At the very least, I wouldn’t be surprised if Chrome finds its way onto mobile devices. If it’s as simple, stripped-down, and fast as that post implies—and as a nice summary of the features from ReadWriteWeb illustrates—it’s readymade for mobile devices, the next great online battleground.

Already, Google CEO Eric Schmidt has noted that the iPhone produces way more searches than any other mobile device simply because it uses a real browser. That just shows much demand there would be for a browser that works even faster on the mobile devices that are increasingly the way most people will get their daily information.

However, in the short term, the bigger impact could be on Firefox, more than on Microsoft’s IE—despite the fact that Google recently committed to supporting Firefox for years to come. Many of the people inclined to use something other than the often-default IE on their PCs probably have switched already, though Firefox is continuing to gain share. So I wonder if the switchers are more inclined to abandon Firefox than the IE they already abandoned. Mainstream users who haven’t bothered to switch from IE, and many who never will, probably won’t go for either Firefox or Chrome in whatever versions eventually come out.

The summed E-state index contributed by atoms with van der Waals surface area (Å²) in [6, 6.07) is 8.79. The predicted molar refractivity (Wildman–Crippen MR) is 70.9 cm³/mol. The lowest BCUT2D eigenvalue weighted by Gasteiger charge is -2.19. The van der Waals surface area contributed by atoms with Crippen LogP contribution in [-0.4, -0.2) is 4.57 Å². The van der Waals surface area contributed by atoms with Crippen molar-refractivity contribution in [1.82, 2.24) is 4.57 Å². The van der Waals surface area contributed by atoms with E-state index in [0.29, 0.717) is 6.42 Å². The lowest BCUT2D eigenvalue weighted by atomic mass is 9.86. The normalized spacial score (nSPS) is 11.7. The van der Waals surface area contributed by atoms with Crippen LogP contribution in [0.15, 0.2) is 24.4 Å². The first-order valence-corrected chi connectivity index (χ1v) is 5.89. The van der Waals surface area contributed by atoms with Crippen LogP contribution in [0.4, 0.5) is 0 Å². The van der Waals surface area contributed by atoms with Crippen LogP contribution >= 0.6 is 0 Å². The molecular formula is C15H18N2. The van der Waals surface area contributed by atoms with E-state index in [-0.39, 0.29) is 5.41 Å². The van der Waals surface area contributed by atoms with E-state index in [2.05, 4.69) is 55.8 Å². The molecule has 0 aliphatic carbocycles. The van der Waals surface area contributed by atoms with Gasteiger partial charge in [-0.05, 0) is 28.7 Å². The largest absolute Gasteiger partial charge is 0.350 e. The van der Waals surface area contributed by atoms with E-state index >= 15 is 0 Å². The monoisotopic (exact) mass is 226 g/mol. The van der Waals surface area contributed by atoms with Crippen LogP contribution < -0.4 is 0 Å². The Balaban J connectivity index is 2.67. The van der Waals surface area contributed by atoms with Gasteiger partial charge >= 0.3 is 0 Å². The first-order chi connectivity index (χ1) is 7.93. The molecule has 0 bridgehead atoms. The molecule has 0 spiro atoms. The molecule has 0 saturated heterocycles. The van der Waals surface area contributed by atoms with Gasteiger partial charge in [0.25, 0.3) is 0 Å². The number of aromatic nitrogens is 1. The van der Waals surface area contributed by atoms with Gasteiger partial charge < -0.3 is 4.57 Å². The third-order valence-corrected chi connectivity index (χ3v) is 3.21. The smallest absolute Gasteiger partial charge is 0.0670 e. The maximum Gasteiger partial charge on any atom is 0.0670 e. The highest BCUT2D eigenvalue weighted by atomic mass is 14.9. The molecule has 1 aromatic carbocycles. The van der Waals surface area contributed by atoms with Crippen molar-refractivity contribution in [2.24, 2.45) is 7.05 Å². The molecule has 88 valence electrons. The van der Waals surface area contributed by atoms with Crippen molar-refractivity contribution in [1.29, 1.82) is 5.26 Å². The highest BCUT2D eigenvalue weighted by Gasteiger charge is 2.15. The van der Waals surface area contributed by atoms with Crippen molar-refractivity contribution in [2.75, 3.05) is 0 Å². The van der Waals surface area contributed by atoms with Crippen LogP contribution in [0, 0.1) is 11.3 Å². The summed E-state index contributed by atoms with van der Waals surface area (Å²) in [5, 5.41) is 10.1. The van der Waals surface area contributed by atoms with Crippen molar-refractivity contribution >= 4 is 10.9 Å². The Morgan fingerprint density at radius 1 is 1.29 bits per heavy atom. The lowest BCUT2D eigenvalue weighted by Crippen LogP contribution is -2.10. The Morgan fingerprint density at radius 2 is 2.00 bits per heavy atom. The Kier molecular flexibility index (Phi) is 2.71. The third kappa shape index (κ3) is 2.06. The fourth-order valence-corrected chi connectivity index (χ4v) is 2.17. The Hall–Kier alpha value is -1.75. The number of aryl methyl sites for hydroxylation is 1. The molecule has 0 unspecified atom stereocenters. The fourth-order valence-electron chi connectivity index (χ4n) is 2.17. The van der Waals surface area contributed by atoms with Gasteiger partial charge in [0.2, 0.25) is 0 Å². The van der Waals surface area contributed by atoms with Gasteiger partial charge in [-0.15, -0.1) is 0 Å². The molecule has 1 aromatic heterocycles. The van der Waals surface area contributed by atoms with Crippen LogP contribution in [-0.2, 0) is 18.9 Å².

Of course, Google doesn’t succeed on every product by any means, even if the press and early adopters always assume they do when they’re released. Google Apps are not yet a runaway hit, at least not with large companies. The Google shopping site Froogle, Google Checkout, the social network Orkut, and others have not set the world on fire either. We’ll see which one Chrome turns out to be. (Don’t be surprised to see a spate of blog posts after Chrome is available for download saying how much it sucks.)

But that may not matter in the end. If Google can offer up an example of a better browser, if it can disrupt the current way of doing things so that incumbents must scramble, it will give itself a better chance to thwart Microsoft’s classic grind-‘em-down-slowly strategy. And the way of the Web will be one step closer to the prevailing mode of computing.